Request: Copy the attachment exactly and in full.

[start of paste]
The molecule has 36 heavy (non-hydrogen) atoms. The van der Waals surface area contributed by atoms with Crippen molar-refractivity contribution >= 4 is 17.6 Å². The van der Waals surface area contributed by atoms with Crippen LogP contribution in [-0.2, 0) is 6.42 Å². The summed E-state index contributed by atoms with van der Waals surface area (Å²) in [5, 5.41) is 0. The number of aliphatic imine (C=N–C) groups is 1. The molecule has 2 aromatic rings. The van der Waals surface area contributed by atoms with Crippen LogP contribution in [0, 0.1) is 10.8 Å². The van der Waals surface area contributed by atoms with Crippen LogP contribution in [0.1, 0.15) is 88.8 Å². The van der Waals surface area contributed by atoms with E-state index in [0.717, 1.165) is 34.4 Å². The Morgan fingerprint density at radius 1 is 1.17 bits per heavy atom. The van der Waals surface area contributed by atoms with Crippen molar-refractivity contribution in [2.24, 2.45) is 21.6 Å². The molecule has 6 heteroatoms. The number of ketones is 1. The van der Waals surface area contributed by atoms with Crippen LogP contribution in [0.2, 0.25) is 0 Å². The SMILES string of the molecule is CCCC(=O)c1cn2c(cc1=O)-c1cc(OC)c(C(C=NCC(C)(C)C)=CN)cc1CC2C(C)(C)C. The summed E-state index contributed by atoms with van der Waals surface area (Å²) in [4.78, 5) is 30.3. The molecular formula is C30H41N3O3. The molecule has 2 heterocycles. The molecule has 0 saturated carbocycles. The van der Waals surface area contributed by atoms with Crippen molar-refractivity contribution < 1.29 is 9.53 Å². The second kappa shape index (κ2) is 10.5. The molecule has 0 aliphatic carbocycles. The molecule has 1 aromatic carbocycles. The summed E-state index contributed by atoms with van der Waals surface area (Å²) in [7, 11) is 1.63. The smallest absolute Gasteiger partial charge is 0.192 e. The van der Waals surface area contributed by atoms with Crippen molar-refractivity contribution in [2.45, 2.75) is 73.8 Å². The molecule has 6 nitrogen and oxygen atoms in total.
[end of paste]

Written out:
The molecule has 36 heavy (non-hydrogen) atoms. The van der Waals surface area contributed by atoms with Crippen molar-refractivity contribution >= 4 is 17.6 Å². The van der Waals surface area contributed by atoms with Crippen LogP contribution in [-0.2, 0) is 6.42 Å². The summed E-state index contributed by atoms with van der Waals surface area (Å²) in [5, 5.41) is 0. The number of aliphatic imine (C=N–C) groups is 1. The molecule has 2 aromatic rings. The van der Waals surface area contributed by atoms with Crippen LogP contribution in [0, 0.1) is 10.8 Å². The van der Waals surface area contributed by atoms with Crippen LogP contribution in [0.1, 0.15) is 88.8 Å². The van der Waals surface area contributed by atoms with E-state index in [0.717, 1.165) is 34.4 Å². The Morgan fingerprint density at radius 1 is 1.17 bits per heavy atom. The van der Waals surface area contributed by atoms with Crippen molar-refractivity contribution in [2.24, 2.45) is 21.6 Å². The molecule has 6 heteroatoms. The number of ketones is 1. The van der Waals surface area contributed by atoms with Crippen LogP contribution in [0.2, 0.25) is 0 Å². The SMILES string of the molecule is CCCC(=O)c1cn2c(cc1=O)-c1cc(OC)c(C(C=NCC(C)(C)C)=CN)cc1CC2C(C)(C)C. The summed E-state index contributed by atoms with van der Waals surface area (Å²) in [4.78, 5) is 30.3. The molecular formula is C30H41N3O3. The molecule has 2 heterocycles. The molecule has 0 saturated carbocycles. The van der Waals surface area contributed by atoms with Crippen molar-refractivity contribution < 1.29 is 9.53 Å². The second kappa shape index (κ2) is 10.5. The molecule has 0 aliphatic carbocycles. The molecule has 1 aromatic carbocycles. The summed E-state index contributed by atoms with van der Waals surface area (Å²) in [7, 11) is 1.63. The smallest absolute Gasteiger partial charge is 0.192 e. The van der Waals surface area contributed by atoms with Crippen molar-refractivity contribution in [2.45, 2.75) is 73.8 Å². The molecule has 6 nitrogen and oxygen atoms in total.